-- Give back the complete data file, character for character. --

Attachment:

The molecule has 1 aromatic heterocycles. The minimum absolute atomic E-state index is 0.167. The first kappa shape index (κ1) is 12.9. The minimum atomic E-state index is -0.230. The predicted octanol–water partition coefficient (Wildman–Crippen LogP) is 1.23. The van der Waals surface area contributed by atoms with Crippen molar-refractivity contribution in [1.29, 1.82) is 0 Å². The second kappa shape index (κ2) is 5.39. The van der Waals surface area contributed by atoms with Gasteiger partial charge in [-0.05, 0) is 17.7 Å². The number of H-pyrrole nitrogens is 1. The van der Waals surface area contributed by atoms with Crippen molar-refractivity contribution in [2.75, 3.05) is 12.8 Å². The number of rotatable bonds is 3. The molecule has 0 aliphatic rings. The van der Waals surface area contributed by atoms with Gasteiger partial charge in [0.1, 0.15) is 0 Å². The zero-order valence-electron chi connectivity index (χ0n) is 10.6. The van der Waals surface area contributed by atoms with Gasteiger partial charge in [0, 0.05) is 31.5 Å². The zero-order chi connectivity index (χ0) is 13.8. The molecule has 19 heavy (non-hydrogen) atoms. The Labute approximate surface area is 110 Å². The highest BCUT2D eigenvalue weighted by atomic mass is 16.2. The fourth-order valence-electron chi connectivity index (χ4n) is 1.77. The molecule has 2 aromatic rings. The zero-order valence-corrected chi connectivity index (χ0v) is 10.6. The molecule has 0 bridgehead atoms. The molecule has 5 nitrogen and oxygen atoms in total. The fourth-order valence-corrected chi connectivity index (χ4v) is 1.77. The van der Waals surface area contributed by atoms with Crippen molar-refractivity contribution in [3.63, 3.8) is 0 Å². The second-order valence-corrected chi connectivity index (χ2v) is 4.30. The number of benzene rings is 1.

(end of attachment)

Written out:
The molecule has 1 aromatic heterocycles. The minimum absolute atomic E-state index is 0.167. The first kappa shape index (κ1) is 12.9. The minimum atomic E-state index is -0.230. The predicted octanol–water partition coefficient (Wildman–Crippen LogP) is 1.23. The van der Waals surface area contributed by atoms with Crippen molar-refractivity contribution in [1.29, 1.82) is 0 Å². The second kappa shape index (κ2) is 5.39. The van der Waals surface area contributed by atoms with Gasteiger partial charge in [-0.05, 0) is 17.7 Å². The number of H-pyrrole nitrogens is 1. The van der Waals surface area contributed by atoms with Crippen molar-refractivity contribution in [2.75, 3.05) is 12.8 Å². The number of rotatable bonds is 3. The molecule has 0 aliphatic rings. The van der Waals surface area contributed by atoms with Gasteiger partial charge in [0.1, 0.15) is 0 Å². The zero-order valence-electron chi connectivity index (χ0n) is 10.6. The van der Waals surface area contributed by atoms with Gasteiger partial charge in [0, 0.05) is 31.5 Å². The zero-order chi connectivity index (χ0) is 13.8. The molecule has 19 heavy (non-hydrogen) atoms. The Labute approximate surface area is 110 Å². The highest BCUT2D eigenvalue weighted by atomic mass is 16.2. The fourth-order valence-electron chi connectivity index (χ4n) is 1.77. The molecule has 2 aromatic rings. The zero-order valence-corrected chi connectivity index (χ0v) is 10.6. The molecule has 0 bridgehead atoms. The molecule has 5 nitrogen and oxygen atoms in total. The fourth-order valence-corrected chi connectivity index (χ4v) is 1.77. The van der Waals surface area contributed by atoms with Crippen molar-refractivity contribution in [3.63, 3.8) is 0 Å². The second-order valence-corrected chi connectivity index (χ2v) is 4.30. The number of benzene rings is 1.